Hunt Design, AD/S Develop Healing Graphics for LA Children's Hospital
Designing and fabricating signage for healthcare environments can pose a delicate challenge. Signage must be prominently placed – and highly legible – so anxious visitors can quickly know where to attend to their loved ones, and must meet rigorous safety standards reflective of healthcare facilities’ needs. For facilities that serve the needs of ill children, complexity grows exponentially. Not only must environmental graphics be safe and descriptive, they must also convey compassion while also providing fun and encouragement.
Zimmer Gunsul Frasca (ZGF), a Los Angeles-based architectural firm, developed plans for the Marion and John E. Anderson Pavilion at the Los Angeles Children’s Hospital. To develop wayfinding, donor recognition and an array of wall graphics that educate, entertain and soothe, ZGF enlisted Hunt Design (Pasadena, CA) to create the EGD.
“ZGF was instrumental in identifying and developing architectural opportunities for EGD,” John Temple, a Hunt Design principal, said. “The stakeholders wanted [EGD] to be an extension of the hospital’s mission to provide family-centered care in a diverse community. We wanted the EGD to be playful enough for younger patients to enjoy, but not too childlike for teenagers.”
Hunt Design developed imagery for each of the Anderson Pavilion’s seven stories that reflect the flora and fauna of specific Southern California natural environments (deserts, gardens, mountains, etc.). He said the firm’s initial research indicated hospital staff encourages children to exercise, and that “It helps to be able to tell them to walk over to the starfish on the wall, for example.”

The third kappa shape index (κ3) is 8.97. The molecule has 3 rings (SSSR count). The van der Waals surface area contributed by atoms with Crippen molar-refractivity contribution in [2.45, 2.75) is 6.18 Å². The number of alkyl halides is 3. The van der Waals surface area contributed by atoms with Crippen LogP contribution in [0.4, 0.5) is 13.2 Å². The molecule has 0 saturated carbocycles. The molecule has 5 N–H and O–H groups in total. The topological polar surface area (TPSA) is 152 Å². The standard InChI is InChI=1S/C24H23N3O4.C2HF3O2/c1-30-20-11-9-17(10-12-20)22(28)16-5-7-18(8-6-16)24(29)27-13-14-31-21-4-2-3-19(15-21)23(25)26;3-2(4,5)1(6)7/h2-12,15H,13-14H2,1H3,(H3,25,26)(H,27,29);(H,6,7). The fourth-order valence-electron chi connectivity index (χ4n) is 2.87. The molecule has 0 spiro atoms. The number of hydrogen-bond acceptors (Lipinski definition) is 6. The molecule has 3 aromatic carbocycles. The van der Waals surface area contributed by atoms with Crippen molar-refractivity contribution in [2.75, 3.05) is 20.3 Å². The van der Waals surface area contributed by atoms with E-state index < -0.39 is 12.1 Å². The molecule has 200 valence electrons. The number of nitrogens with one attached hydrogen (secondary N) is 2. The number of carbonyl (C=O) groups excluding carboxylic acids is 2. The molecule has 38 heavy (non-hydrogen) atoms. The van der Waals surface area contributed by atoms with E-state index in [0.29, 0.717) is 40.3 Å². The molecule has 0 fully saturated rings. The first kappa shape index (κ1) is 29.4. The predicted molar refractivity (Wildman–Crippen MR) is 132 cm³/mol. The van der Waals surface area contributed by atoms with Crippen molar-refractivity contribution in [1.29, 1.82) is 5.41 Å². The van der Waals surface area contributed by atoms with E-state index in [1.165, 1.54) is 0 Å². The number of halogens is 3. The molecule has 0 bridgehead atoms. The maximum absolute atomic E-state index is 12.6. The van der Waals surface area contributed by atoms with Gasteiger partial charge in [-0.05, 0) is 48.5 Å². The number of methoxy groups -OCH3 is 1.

Temple invited Architectural Design & Signs (AD/S) Corona, CA, to fabricate the program. Initially, the client requested that wall panels be fabricated from glass, but this concept proved too weighty and cost-prohibitive, so Hunt and AD/S opted for acrylic components. Other sign elements comprise photopolymer for ADA-compliant signage; printed graphics; phenolic-resin panels, which adorn various entry and gathering points; stainless-steel panels direct printed on AD/S’ Mimaki JF-1631 UV-cure-ink, flatbed printer, and Kommerling Komacel® PVC-sheet material. Installation required various hardware solutions, such as Hilti anchors, countersunk screws, blind-welded studs and VHB tape. All fasteners met the goal of a seamless reveal.
“One of the jobs’ biggest challenges was aligning acrylic panels within the recessed-wall areas
that had been framed in by other building trades,” Jeff DeBough, AD/S’ executive vice president, said. “The panels were installed on stand-offs, and they had to be adjusted many times to fit because of openings that were out-of-square. There was only a ¼-in.-wide tolerance around the frames, which made alignment and trimming time-consuming.”